To be or not to be United

Protests for Telangana

Wonder if Sushil Kumar Shinde was punished at school for not completing his homework on time. Now in his avatar as Union Home minister, he faces a police case of cheating for not delivering on his promise of a decision on Telangana within a month. A court in Andhra Pradesh has ordered that a similar case be booked against Shinde’s predecessor, P Chidambaram, who promised statehood to the region on December 9, 2009 only to backtrack a fortnight later.

The Congress party’s refusal to adhere to any deadlines on Telangana has provided that spark to this emotional struggle for a separate state. With elections just 14 months away, this has galvanised the two principal pro-Telangana parties, the Telangana Rashtra Samiti and the Bharatiya Janata Party (BJP) into action. Both hope to ride on the crest of the Telangana wave to maximise their electoral strength in the Assembly and the Lok Sabha.

The BJP, like an efficient marketing person, has sought to make itself look more attractive by reducing the time in which it will give Telangana. Last year, Sushma Swaraj had promised that her party will make Telangana a separate state within 100 days of coming to power in Delhi. Today Mukhtar Abbas Naqvi reduced that period to 24 hours.

The TRS that does not quite appreciate the saffron party competing for space, has upped the ante, its tone more shrill, promising to write the political obituary of the Congress in the region. The demands have been familiar: resign from your posts and party. The only issue with it is that Andhra Pradesh has seen this charade being played out too many times, with MPs, ministers, MLAs resigning only to find the Speaker sit on it for long and subsequently rejecting them.

Seven of the twelve Congress MPs from Telangana have promised to resign on Tuesday but privately they admit to being pushed to a corner. A first-time MP told Tehelka that he still hopes that the Congress may deliver Telangana and a show of defiance may spoil his chances of getting the party ticket next year.

Surprisingly, the Telangana ministers in Kiran Kumar Reddy’s cabinet have struck a defiant note, refusing to quit. Over the next few days, they will be subjected to physical attacks at their homes, like it happened on earlier occasions. The Telangana Joint Action committee is also mooting boycotting them socially in the districts though it is not clear how they will manage to implement it.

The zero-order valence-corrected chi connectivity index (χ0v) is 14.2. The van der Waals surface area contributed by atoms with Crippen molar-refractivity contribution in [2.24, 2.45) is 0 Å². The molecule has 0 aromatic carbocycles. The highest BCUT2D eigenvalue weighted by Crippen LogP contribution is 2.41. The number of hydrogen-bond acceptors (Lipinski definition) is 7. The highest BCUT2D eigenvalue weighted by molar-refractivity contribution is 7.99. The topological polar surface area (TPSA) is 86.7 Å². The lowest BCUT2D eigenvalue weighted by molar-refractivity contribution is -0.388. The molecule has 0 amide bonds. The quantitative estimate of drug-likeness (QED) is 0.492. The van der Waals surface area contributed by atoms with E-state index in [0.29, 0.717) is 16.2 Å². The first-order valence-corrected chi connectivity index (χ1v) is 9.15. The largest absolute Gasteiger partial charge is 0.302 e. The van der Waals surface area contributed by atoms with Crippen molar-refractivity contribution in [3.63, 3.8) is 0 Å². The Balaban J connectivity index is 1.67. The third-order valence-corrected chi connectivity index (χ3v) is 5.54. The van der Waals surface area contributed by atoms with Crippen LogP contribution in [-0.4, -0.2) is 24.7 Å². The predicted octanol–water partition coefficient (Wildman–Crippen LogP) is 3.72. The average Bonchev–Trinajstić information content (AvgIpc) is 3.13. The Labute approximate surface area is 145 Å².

Civil society activists, including students and government employees, who thronged the protest venue at Indira Park have no choice but to go with the political forces that are marshalling the agitation, even though they are skeptical of them. They realise that the same TRS that is badmouthing the Congress today was hobnobbing with it in Delhi three months ago. TRS chief K Chandrasekhar Rao’s habit of abruptly switching off the agitations in the past too has created doubts in the minds of Telangana votaries about what exactly is happening behind the scenes between the party and the Congress.

Politically, the procrastination is anything but good news for the Congress. It is certain to draw a blank in most districts of Telangana, both due to the T-factor and because its governance record has been very mediocre. The challenge for the party is to take a call on what is good for its political prospects as well as the state and the country. Coming clean on what it plans to do on Telangana would be better than taking refuge in redefining a week or a month, Ghulam Nabi Azad-style.

While the TRS will be the biggest gainer, it also realises that it cannot be in agitation mode for more than a year. The challenge will be to keep the gunpowder ready, to be able to reignite the movement any time it wishes to. Having won only 26 and 10 MLAs in 2004 and 2009 respectively, next year’s polls will provide it the opportunity to come of age.

For the common man in the Telangana districts, and Hyderabad in particular, the days of police barricades, protests, bandhs and sloganeering are back. A matter of worry for parents and students since exam season is nearing. None of this will do any good to Brand Hyderabad.




  1. how can a journalist be asked to report on an issue when he’s from the same region? Either he’s pro or against or neutral or some other..but he cannot be made to comment on it. Why can’t tehelka have someone else?

    Ndtv/Tehelka all have folks from andhra to report on.


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